Huge, sweeping wadis, broken sandstone hills and towering mountains whose summits gaze into faraway deserts line Jordan's southernmost borders. Much of this region was part of Saudi Arabia until 1965, when it was given to Jordan as part of a new border agreement. Jordan extended its southern frontier by 18km - giving it a strategic stretch of coastline along the Gulf of Aqaba and the desert hamlet of Titin - with Saudi Arabia adding 7000 square-kilometres of Jordan's desert to its territory further east. The realigning of this frontier saw Bedouin communities who had once moved freely in this region having to cross an international border to move within their tribal territory. The Bedouin on the Saudi Arabian side of the border - most of whom belong to the Howaytat tribe - remain strongly tied to this part of Jordan, making regular return visits. Along with a new coastline, Jordan inherited Jebel Um Adami , whose status changed overnight from an obscure, minor summit of Saudi Arabia to the highest mountain in Jordan. Jebel Rum stands exactly 100m lower than the 1854m Jebel Um Adami and now counts as Jordan's second highest summit. Different accounts exist over the origins of Jebel Um Adami's name but a consensus exists that it is related to the Arabic word damm, meaning blood. Some say it means 'The Bloody Mountain', after drops of blood left on its crags by hunters carrying their prey. Others say it derives from the Bedouin word madmi; the fugitive of a blood dispute, who may have once made this mountain his hideout. Hikers will reach Jebel Um Adami mid way through the fifth day on the Wadi Rum Trail and if time allows it can be ascended, with a camp made in a basin below its summit to the west. Wadi Saabit is traversed on the sixth day.
Jebel Um Adami: the summit
Alongside Jebel Rum and Jebel Birda, Jebel Um Adami is one of three peaks on the Wadi Rum Trail and its 1854m summit is the easiest of all to reach. The ascent begins in low dunes at the mountain's eastern foot, with hikers scrambling up a succession of rocky ledges to a small basin. This is traversed to a low saddle at the bottom of Jebel Um Adami's north ridge, up which a rough path is followed to the summit. Standing just 2km north of the border with Saudi Arabia, Jebel Um Adami's summit is marked by a Jordanian flag and its ascent will take most hikers less than one and a half hours. Along with Saudi Arabia, the Gulf of Aqaba and the highlands of the Sinai are visible on a clear day.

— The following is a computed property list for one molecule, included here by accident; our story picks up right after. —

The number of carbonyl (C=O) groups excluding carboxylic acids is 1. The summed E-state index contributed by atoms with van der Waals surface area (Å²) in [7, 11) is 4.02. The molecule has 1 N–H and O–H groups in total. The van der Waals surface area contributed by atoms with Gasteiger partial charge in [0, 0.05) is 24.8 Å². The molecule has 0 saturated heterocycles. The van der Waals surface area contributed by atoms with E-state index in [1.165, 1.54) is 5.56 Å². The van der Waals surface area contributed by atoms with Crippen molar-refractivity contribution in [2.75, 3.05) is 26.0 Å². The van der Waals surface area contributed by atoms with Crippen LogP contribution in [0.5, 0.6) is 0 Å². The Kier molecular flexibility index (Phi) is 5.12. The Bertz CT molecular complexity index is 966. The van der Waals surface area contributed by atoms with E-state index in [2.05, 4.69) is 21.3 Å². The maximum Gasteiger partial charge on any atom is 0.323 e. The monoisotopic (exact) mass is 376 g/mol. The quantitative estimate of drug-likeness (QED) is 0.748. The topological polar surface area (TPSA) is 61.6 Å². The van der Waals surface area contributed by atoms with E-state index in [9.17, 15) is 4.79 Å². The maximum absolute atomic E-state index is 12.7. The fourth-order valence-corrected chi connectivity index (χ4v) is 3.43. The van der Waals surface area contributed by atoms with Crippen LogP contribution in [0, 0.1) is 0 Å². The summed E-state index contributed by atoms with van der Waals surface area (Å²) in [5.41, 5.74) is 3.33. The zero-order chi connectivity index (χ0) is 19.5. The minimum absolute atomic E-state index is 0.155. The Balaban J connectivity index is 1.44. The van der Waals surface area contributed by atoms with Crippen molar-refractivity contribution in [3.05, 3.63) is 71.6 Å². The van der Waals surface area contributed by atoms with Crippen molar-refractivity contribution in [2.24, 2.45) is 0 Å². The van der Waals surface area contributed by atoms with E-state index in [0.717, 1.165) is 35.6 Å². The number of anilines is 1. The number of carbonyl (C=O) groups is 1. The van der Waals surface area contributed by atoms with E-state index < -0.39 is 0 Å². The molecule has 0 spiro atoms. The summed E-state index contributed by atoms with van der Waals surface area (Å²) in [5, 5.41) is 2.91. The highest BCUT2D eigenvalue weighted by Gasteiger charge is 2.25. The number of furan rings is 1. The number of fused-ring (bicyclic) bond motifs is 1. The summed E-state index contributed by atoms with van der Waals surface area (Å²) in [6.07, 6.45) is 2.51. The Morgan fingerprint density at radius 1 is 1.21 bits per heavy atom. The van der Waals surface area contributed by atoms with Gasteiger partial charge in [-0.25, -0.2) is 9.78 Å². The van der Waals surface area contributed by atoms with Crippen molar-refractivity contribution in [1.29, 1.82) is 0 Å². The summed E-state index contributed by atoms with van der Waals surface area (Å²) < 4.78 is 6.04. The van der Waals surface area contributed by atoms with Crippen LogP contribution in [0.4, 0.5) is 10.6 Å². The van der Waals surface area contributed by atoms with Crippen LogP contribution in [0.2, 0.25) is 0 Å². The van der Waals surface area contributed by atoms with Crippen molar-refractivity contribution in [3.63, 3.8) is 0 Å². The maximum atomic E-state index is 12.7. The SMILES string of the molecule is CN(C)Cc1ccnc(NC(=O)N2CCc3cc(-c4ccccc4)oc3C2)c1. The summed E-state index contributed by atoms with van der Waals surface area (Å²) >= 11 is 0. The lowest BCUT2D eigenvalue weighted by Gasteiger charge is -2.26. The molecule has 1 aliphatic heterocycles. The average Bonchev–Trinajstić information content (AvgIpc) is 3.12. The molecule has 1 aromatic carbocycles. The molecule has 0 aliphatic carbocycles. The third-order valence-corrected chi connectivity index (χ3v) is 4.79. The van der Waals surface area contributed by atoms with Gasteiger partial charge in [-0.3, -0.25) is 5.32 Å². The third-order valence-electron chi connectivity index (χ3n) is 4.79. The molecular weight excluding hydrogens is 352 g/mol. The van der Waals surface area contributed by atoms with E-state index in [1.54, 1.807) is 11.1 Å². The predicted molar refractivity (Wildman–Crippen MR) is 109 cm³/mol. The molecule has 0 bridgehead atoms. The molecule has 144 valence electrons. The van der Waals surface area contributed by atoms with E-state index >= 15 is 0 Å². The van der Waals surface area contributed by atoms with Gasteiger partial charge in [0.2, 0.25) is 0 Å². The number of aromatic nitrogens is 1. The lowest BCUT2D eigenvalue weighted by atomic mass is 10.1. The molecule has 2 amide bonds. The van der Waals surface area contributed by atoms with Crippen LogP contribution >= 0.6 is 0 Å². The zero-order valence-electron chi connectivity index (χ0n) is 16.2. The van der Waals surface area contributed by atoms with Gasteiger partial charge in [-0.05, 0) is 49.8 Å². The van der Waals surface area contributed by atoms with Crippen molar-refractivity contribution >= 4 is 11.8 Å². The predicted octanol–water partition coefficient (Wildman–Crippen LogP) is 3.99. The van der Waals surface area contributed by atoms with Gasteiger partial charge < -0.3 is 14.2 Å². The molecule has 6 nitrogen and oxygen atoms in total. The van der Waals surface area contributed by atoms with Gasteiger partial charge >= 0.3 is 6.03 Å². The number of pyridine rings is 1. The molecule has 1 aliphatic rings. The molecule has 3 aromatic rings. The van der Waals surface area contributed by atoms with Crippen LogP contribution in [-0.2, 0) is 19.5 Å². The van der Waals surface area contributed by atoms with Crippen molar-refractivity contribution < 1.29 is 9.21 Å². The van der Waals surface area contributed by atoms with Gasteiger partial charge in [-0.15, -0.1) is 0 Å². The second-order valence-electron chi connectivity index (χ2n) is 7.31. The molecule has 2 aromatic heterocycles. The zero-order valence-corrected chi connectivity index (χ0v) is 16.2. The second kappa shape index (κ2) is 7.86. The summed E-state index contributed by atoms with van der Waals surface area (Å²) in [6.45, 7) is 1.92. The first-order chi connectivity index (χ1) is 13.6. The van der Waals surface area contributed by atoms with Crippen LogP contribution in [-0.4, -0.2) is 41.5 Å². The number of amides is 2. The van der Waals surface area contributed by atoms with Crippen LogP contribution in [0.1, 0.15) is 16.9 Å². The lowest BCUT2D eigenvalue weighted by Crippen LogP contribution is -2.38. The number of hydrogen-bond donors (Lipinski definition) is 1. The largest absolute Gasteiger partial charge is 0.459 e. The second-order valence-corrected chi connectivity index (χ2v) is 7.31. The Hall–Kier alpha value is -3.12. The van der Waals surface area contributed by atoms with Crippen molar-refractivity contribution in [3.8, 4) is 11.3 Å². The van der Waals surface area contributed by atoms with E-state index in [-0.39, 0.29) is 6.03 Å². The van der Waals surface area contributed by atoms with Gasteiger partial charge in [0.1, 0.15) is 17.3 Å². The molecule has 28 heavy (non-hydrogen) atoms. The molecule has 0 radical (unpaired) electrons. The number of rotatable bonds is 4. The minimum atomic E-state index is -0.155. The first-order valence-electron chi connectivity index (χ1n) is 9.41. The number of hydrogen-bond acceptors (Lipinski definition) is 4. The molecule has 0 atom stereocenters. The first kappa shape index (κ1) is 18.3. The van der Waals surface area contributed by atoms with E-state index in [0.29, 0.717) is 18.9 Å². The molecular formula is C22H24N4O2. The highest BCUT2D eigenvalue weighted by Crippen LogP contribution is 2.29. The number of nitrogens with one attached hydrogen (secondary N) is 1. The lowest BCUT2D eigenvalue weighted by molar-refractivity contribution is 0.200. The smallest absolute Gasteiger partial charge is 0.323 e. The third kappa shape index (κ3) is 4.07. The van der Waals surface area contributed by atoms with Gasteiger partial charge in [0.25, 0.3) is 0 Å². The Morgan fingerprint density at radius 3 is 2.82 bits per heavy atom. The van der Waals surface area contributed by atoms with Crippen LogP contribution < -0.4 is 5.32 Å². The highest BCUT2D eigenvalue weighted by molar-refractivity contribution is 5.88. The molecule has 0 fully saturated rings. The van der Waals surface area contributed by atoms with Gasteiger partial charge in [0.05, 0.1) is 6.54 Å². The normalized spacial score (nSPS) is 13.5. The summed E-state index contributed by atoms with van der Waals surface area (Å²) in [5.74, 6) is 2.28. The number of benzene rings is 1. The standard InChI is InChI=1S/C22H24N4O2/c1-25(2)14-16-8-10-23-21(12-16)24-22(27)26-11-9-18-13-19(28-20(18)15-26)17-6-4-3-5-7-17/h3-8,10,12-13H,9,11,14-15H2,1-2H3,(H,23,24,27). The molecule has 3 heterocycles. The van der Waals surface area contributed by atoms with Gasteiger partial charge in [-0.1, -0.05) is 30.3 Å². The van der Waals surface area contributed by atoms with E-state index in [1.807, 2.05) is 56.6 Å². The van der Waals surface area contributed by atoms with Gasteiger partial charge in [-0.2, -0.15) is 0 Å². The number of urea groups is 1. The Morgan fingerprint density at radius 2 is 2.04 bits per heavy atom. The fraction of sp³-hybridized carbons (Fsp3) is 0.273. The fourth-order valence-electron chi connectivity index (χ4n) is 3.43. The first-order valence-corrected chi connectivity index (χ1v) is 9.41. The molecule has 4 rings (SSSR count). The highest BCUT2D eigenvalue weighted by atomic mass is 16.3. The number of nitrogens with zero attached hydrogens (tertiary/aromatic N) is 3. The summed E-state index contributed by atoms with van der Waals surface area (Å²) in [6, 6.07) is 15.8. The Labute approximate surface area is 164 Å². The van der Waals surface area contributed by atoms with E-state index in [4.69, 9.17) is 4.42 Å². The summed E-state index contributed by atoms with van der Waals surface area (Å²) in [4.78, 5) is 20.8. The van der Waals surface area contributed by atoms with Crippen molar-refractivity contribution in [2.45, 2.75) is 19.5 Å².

Wadi Saabit: grand passage
From the end of Wadi Um Adami, the Wadi Rum Trail moves west into the vast, sweeping sands of Wadi Saabit. Rocky passageways are traversed through the broken sandstone massif of Um Loza before the trail veers north into a neighbouring massif known as Um Najila. These massifs both stand on the southerly margins of Wadi Saabit and hikers end the sixth day by crossing its main course towards a line of low hills known as Jebel el Thathaa in the north. About 20km off the Wadi Rum Trail to the west in Wadi Saabit is the small Bedouin hamlet of Titin; once in Saudi Arabia, now in Jordan, and frequently visited by Bedouin of the Howaytat tribe now based south of the border.
Jebel Um Adami: west ridge
The Wadi Rum Trail descends the rugged crest of Jebel Um Adami's west ridge. Getting down the ridge involves a rough scramble and is rewarded by views to the towering southern face of Jebel Um Adami, which become increasingly spectacular along the way. A short way after a narrow section is passed - where exposure can be avoided on the right - it runs down to a remote basin where camp can be made. Wadi Um Adami is descended from this basin to Wadi Saabit on the sixth day, with a short, exposed scrambling traverse involved on the way. To avoid this, hikers should descend from the summit via the north ridge ascent route, circling around the low northern flanks of Jebel Um Adami.
Other highlights & routes
Wadi Saabit can be crossed on alternative lines to that taken by the main circuit of the Wadi Rum Trail. One alternative route of special interest traverses Wadi Saabit to a cluster of outcrops near an area known as Hithayb el Reeh. Ancient rock art is etched widely in this region, with scenes depicting the early peoples of these deserts riding camels and horses on hunts or raids. Ibex are shown with long, recurved horns alongside animals now locally-extinct such as ostriches and lions. Arabic inscriptions from early eras of Islam record the passage of Muslim travellers. Whichever line was taken across Wadi Saabit on this day camp can be made in sheltered crags on its northern margins.